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ACCA comments on the revision of the Energy Taxation Directive (ETD)


22 Oct 2020



ACCA responds to the proposed revision of the Energy Taxation Directive (ETD) and fully supports the stated aims of this revision: by sending price signals, taxes are an important lever in changing business and consumer behaviour.

ACCA (the Association of Chartered Certified Accountants) particularly welcomes the European Commission’s intention to shift the tax burden from labour taxation to environmental taxation. As already highlighted in its report Tax as a Force for Good ACCA believes that this holistic and system-wide policy response is key to addressing the scale of the environmental and social challenges currently facing not only EU member states, but countries around the world.

However,  for the global accountancy body, the impact on regulatory and administrative burden – not just in the immediate transition, but in future years – may need to be more carefully considered in redesigning tax rates and incentives. ACCA believes that for tax policies to achieve their objectives effectively and efficiently, it is important for them to be simple, certain and stable.

Yen Pei Chen, Manager for Corporate Reporting & Tax at ACCA, explains:  ‘As advocated in our report Foundations for a Sound Tax System, it is especially relevant to ensure that changes in energy taxation are first of all simple for member state governments to implement and not costly for tax administrations to administer. Secondly, the changes must be easy for taxpayers to understand and comply with. Finally, those changes must be able to operate consistently and progressively over the long term, so that both households and businesses know how they will be taxed in future years and can plan accordingly’.

‘Where lower tax rates or exemptions currently apply, we would recommend that the existing differences in tax rates are removed progressively, through incrementally increasing tax rates over several years. The annual increase in tax rates should be clearly defined from the start, in order to allow for businesses and individuals to plan ahead and adopt alternative courses of action’, Yen Pei Chen adds.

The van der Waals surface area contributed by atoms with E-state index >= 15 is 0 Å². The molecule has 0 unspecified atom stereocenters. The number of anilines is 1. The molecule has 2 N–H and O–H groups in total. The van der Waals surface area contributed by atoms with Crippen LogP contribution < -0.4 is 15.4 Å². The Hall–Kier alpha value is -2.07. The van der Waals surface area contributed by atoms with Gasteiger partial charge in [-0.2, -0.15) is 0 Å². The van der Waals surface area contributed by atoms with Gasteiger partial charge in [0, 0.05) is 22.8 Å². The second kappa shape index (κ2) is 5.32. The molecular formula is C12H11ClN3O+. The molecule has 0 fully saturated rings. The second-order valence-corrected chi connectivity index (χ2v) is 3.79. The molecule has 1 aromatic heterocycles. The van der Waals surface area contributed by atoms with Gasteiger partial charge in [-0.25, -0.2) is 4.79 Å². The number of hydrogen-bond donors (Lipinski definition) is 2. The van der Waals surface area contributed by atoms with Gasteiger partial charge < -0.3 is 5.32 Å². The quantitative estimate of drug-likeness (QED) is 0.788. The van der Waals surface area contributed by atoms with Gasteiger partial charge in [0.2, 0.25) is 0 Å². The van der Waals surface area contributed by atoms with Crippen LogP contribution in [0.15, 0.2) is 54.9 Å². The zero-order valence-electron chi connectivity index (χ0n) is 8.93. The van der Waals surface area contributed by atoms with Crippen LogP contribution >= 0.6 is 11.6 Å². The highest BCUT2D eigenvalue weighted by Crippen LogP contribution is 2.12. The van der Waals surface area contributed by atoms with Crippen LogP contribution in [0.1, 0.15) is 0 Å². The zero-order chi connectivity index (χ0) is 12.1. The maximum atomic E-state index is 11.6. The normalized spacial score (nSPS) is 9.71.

For ACCA, a forward-looking and adaptable approach is needed in defining the bases on which tax rates should be based. In the short term, reductions in greenhouse gases may be the main priority. However, to achieve climate neutrality by 2050, it will be equally important to reduce the level of energy consumption overall, prevent deforestation and maintain sustainable food crops.

Yen Pei Chen stresses: ‘To avoid the need for significant changes to the ETD in the future, the mechanism for determining tax rates should take into account not only greenhouse gas emissions, but also energy content and the use of whole trees and food and feed crops for energy production. These latter considerations may, at the start, have a zero weighting to tax rates, but once built into the rate-determination mechanism, they can be introduced in future years. This also helps to keep energy tax revenues at sustainable levels, as business and consumer behaviour evolves.’

At this time of economic crisis, it is also crucial that the effective compensating measures are put in place, to mitigate the impact that increases in energy taxation will have on lower-income households. ACCA recommends the latter should be as targeted as possible, and argues that some of the most effective measures may be non-fiscal, such as direct lump sum compensation to lower-income households, improvements to the energy efficiency of existing homes, and creating affordable, sustainable housing stock.

Yen Pei Chen concludes: ‘Meeting the EU’s carbon reduction goals will require businesses to change not only their energy consumption, but also to make more fundamental changes to their business models. We would urge the Commission to consider broader policy incentives to encourage the scale-up of circular businesses, and the adoption of more local, less time-pressured supply chains. The reduction of labour taxation will, to some extent, help with this. However, this also needs to go hand-in-hand with public and private investment, and infrastructure improvements.’

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About ACCA

ACCA is the Association of Chartered Certified Accountants. We’re a thriving global community of 227,000 members and 544,000 future members based in 176 countries and regions that upholds the highest professional and ethical values.

We believe that accountancy is a cornerstone profession of society that supports both public and private sectors. That’s why we’re committed to the development of a strong global accountancy profession and the many benefits that this brings to society and individuals.

Since 1904 being a force for public good has been embedded in our purpose. And because we’re a not-for-profit organisation, we build a sustainable global profession by re-investing our surplus to deliver member value and develop the profession for the next generation.

Through our world leading ACCA Qualification, we offer everyone everywhere the opportunity to experience a rewarding career in accountancy, finance and management. And using our respected research, we lead the profession by answering today’s questions and preparing us for tomorrow. Find out more about us at


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